Investors sometimes have their preferences when it comes to property classes. For example, BAM Capital focuses on Class A, A-, and B++ properties because these are considered safe investments for multifamily syndication. However, there are also investors who focus on investing in Class B and C properties with the intention of renovating these properties to a higher class than when acquired.
What is a Multifamily Property?
A residential building that has multiple units that can be occupied by more than one family is considered a multifamily property. These include condominiums, duplexes, triplexes, and apartment complexes. The number of units does not matter. 
The term “multifamily” differentiates these properties from single family homes and other housing types that are owned by only one household. 
A multifamily syndication deal is when multiple investors pool their money together in order to purchase a single asset. A syndicator, such as BAM Capital, puts the deal together and looks for investors to join in the syndication. Investors enjoy a passive real estate investment that is free from the usual responsibilities associated with being a landlord such as managing tenants and handling emergencies. Instead, they get a continuous cash flow and also earn money from the equity once the deal is finished.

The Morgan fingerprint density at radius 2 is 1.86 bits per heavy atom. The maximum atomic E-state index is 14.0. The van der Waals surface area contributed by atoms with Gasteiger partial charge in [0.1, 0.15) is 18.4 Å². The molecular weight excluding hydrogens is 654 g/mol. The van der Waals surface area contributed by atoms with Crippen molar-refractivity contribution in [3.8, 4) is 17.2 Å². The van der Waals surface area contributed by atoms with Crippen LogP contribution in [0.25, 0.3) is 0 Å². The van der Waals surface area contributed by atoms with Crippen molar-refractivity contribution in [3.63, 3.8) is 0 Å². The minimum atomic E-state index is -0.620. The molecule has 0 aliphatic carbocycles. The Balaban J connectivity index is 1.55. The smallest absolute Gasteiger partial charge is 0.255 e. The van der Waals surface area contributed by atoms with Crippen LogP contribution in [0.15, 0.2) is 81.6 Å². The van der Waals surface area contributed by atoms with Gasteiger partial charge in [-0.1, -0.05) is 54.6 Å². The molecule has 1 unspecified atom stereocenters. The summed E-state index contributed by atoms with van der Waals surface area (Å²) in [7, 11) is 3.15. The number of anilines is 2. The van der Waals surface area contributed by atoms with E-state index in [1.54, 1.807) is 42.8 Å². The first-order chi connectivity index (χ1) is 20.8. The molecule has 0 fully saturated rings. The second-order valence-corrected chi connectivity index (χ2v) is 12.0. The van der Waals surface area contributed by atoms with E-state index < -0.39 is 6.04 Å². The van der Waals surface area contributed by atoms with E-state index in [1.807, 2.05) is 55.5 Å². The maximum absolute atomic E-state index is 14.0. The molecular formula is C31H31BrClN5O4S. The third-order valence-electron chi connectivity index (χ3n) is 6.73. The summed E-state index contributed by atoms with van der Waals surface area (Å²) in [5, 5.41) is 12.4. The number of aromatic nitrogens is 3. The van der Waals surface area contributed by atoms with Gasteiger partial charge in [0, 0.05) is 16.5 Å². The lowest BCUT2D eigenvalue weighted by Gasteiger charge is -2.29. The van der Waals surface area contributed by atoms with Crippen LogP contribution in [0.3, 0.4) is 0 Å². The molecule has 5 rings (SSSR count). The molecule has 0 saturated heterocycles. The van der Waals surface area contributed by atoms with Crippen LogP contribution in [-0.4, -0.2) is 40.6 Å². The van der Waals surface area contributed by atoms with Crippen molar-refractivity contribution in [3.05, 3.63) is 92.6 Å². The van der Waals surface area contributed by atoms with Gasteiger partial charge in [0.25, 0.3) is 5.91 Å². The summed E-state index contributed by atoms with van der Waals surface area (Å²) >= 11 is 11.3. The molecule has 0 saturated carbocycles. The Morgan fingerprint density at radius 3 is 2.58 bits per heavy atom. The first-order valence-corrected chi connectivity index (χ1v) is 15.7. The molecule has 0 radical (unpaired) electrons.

What is a Class A Property?
Class A properties are considered some of the safest investments from a risk perspective because they are well-located in primary markets wherein the underlying economics are strong. These properties are typically located near universities, hospitals, major employers, shopping centers, and cultural activities. They also have good access to highways and/or public transit. Class A properties are where people want to live. 
Aside from being in a good location, these properties are also in good condition. They are either newly constructed or newly renovated. Class A properties have plenty of amenities that can attract potential renters. For this reason, properties in this class rarely have vacancies. Even when they do, the vacancy does not last long. Investors who love Class A properties can enjoy a continuous cash flow.
These properties tend to be in high demand among investors because of their quality. Class A properties can often drive prices that are beyond the means of the average investor.